What is it like, to have everything at your fingers, and yet to have nothing in your hand?
In The Heretic Wind, author Judith Arnopp introduces us to Mary Tudor, the daughter of Henry the VIII of England and Catherine of Aragon, and the first English Queen in her own right. The book is a fictionalized biography of Mary I (Mary Tudor, whom John Foxe dubs “Bloody” Mary). The historical character is easy to hate… which is why this book is so wonderful—as Arnopp puts us into Mary’s head, we discover…
The novel opens in October 1558, a month before Mary’s death. She knows that she is dying, and that her body and mind are failing her. Her courtiers are already lining up to ingratiate themselves with her half-sister Elizabeth, the soon-to-be queen.
Arnopp paints a cruel world of personal power, of the king obsessed with male-line primogeniture controlling the courtiers at his whim; they in turn feel they can control others at theirs.
Mary starts as the child Princess of Wales, the “pearl” of his father and she knows early that she may inherit the throne unless a male prince is born.
As Henry’s desire for a prince is frustrated, he concludes that it is punishment by God for the marriage to Catherine of Aragon (who was wed to his brother Arthur). He wants to be free of that sin, to marry another woman (and beget the male child that he so badly wants). Along with many in the Catholic world, this is of course resisted by both Catherine when she is alive, and by Mary.
As punishment, Mary is thrust down to be a servant to her sister; she is finally welcomed at court after her mother’s death when she signs the papers acknowledging that Henry is the head of church and state, and that the marriage of Henry to Catherine was ‘unclean’ per the Bible.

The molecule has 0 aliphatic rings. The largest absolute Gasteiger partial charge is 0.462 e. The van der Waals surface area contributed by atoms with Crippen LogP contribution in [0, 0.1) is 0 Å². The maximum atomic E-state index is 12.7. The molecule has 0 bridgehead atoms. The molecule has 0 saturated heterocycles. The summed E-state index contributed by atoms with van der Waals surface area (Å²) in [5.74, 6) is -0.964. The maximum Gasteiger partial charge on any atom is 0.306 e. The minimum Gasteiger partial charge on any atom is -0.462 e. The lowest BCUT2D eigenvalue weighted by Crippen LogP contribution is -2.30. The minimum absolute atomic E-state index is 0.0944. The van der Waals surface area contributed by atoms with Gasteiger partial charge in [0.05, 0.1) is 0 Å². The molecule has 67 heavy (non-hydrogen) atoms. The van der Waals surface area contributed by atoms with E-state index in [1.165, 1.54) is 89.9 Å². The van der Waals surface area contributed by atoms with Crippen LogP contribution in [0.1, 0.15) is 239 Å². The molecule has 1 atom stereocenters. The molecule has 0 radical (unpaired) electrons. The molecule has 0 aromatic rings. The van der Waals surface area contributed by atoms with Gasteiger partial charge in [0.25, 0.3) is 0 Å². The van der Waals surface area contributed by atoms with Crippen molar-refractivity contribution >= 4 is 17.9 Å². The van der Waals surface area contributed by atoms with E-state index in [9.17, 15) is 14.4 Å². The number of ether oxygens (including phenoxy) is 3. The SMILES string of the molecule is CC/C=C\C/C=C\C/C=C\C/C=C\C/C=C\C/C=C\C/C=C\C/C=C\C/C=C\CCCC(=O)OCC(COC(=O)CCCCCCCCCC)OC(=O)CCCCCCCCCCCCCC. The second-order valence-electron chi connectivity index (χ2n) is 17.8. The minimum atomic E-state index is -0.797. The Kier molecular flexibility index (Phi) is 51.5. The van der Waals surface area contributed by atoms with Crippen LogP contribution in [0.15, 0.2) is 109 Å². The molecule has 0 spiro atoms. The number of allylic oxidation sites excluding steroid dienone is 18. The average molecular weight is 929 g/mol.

When Mary ultimately ascends to the throne, the theme of being continually tried by God does not end. Responsibility of state, the need to defend herself against enemies within (such as Elizabeth), to projecting personal power in the medieval world requires her to be more and more forceful. Any instability (like the Wyatt rebellion) is a personal attack against her—both as a monarch and head of state and as a woman.
Her original desire to return England to its religious traditions hardens into persecution of heretics.
Even then, Mary still has some inner doubts about her decisions, such as if she should have spared the heretics that were children. However, any doubt is quickly overcome by her personal makeup that even they were instruments of the devil sent to test her.
As she near the end of her life, Mary is tended to by a handful of her women and servants, one of whom is a child named Anne. Mary tells her story of trials and difficulties to Anne because she wants someone’s company and knows that there is nobody that could give that comfort. Mary feels that she cannot share her story with her attending ladies, as any opinion of her by a commoner is not important and shall not be paid attention to. Anne, in effect allows Mary her final confession of sorts.
Despite initially commenting that Anne was the name of the woman chiefly responsible for ruining her life, over the course of the story, Mary does appear to grow fond of the servant girl. She learns that Anne is of gentile birth, she orders her a gown for and instructs her lady-in-waiting to find a gentler, less trying occupation for her.
Mary believes herself to be a good person, and a good Catholic. In the closing of the book, as she dies, her last thoughts are to protect the ‘good Catholics’ closest to her—Lady Susan and in, an irony that is not lost on Mary herself, Anne.
Aside from Mary’s occasional rages, this is a quiet book, with the first-person narration giving voice to Mary herself.
This to me was the most interesting aspect of the book—history invariably paints “Bloody” Mary Tudor as an evil person. The Mary Tudor of Arnopp’s novel is a very human Mary. Despite being the most powerful person in the realm, one that overcame all sorts of personal challenges and threats, Mary Tudor is also weak and powerless over her fate.
Without excusing or justifying her actions, Arnopp lets Mary tell us her fears and wishes, and show us her internal pains, struggles, and doubts.
I heartily recommend The Heretic Wind to any lover of historical fiction.